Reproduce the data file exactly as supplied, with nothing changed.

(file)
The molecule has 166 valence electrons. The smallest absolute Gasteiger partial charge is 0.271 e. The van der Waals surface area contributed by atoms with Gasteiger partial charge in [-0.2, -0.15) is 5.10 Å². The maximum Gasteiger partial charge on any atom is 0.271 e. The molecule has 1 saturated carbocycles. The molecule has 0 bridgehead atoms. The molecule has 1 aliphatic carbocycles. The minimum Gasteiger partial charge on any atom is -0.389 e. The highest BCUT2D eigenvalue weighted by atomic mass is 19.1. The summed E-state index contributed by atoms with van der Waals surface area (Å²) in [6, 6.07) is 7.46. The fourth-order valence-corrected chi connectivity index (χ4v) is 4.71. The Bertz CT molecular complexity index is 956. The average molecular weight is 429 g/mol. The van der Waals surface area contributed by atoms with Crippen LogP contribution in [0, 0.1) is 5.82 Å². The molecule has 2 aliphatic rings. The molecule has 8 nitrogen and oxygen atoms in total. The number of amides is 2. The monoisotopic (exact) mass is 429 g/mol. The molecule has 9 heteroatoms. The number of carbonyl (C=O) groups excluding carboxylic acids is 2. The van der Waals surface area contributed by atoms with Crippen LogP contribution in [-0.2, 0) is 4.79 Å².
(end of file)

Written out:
The molecule has 166 valence electrons. The smallest absolute Gasteiger partial charge is 0.271 e. The van der Waals surface area contributed by atoms with Gasteiger partial charge in [-0.2, -0.15) is 5.10 Å². The maximum Gasteiger partial charge on any atom is 0.271 e. The molecule has 1 saturated carbocycles. The molecule has 0 bridgehead atoms. The molecule has 1 aliphatic carbocycles. The minimum Gasteiger partial charge on any atom is -0.389 e. The highest BCUT2D eigenvalue weighted by atomic mass is 19.1. The summed E-state index contributed by atoms with van der Waals surface area (Å²) in [6, 6.07) is 7.46. The fourth-order valence-corrected chi connectivity index (χ4v) is 4.71. The Bertz CT molecular complexity index is 956. The average molecular weight is 429 g/mol. The van der Waals surface area contributed by atoms with Crippen LogP contribution in [0, 0.1) is 5.82 Å². The molecule has 2 aliphatic rings. The molecule has 8 nitrogen and oxygen atoms in total. The number of amides is 2. The monoisotopic (exact) mass is 429 g/mol. The molecule has 9 heteroatoms. The number of carbonyl (C=O) groups excluding carboxylic acids is 2. The van der Waals surface area contributed by atoms with Crippen LogP contribution in [-0.2, 0) is 4.79 Å².